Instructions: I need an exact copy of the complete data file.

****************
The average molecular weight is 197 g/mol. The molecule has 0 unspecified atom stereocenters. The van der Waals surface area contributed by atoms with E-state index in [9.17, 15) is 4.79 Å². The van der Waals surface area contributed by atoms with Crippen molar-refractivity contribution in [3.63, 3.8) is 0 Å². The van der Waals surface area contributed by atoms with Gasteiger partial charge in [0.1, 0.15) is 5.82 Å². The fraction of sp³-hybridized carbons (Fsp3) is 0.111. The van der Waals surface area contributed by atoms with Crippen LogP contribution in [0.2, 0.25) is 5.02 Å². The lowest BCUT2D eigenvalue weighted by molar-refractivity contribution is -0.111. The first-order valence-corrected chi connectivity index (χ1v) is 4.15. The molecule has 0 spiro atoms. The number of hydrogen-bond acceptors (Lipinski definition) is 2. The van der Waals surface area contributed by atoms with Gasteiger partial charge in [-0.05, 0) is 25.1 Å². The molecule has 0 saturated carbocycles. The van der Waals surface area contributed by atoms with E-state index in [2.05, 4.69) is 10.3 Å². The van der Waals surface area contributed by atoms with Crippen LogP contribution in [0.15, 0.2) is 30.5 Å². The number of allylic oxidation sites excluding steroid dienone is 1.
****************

The average molecular weight is 197 g/mol. The molecule has 0 unspecified atom stereocenters. The van der Waals surface area contributed by atoms with E-state index in [9.17, 15) is 4.79 Å². The van der Waals surface area contributed by atoms with Crippen molar-refractivity contribution in [3.63, 3.8) is 0 Å². The van der Waals surface area contributed by atoms with Gasteiger partial charge in [0.1, 0.15) is 5.82 Å². The fraction of sp³-hybridized carbons (Fsp3) is 0.111. The van der Waals surface area contributed by atoms with Crippen LogP contribution in [0.2, 0.25) is 5.02 Å². The lowest BCUT2D eigenvalue weighted by molar-refractivity contribution is -0.111. The first-order valence-corrected chi connectivity index (χ1v) is 4.15. The molecule has 0 spiro atoms. The number of hydrogen-bond acceptors (Lipinski definition) is 2. The van der Waals surface area contributed by atoms with Gasteiger partial charge in [-0.05, 0) is 25.1 Å². The molecule has 0 saturated carbocycles. The van der Waals surface area contributed by atoms with E-state index in [2.05, 4.69) is 10.3 Å². The van der Waals surface area contributed by atoms with Crippen LogP contribution in [0.15, 0.2) is 30.5 Å². The number of allylic oxidation sites excluding steroid dienone is 1.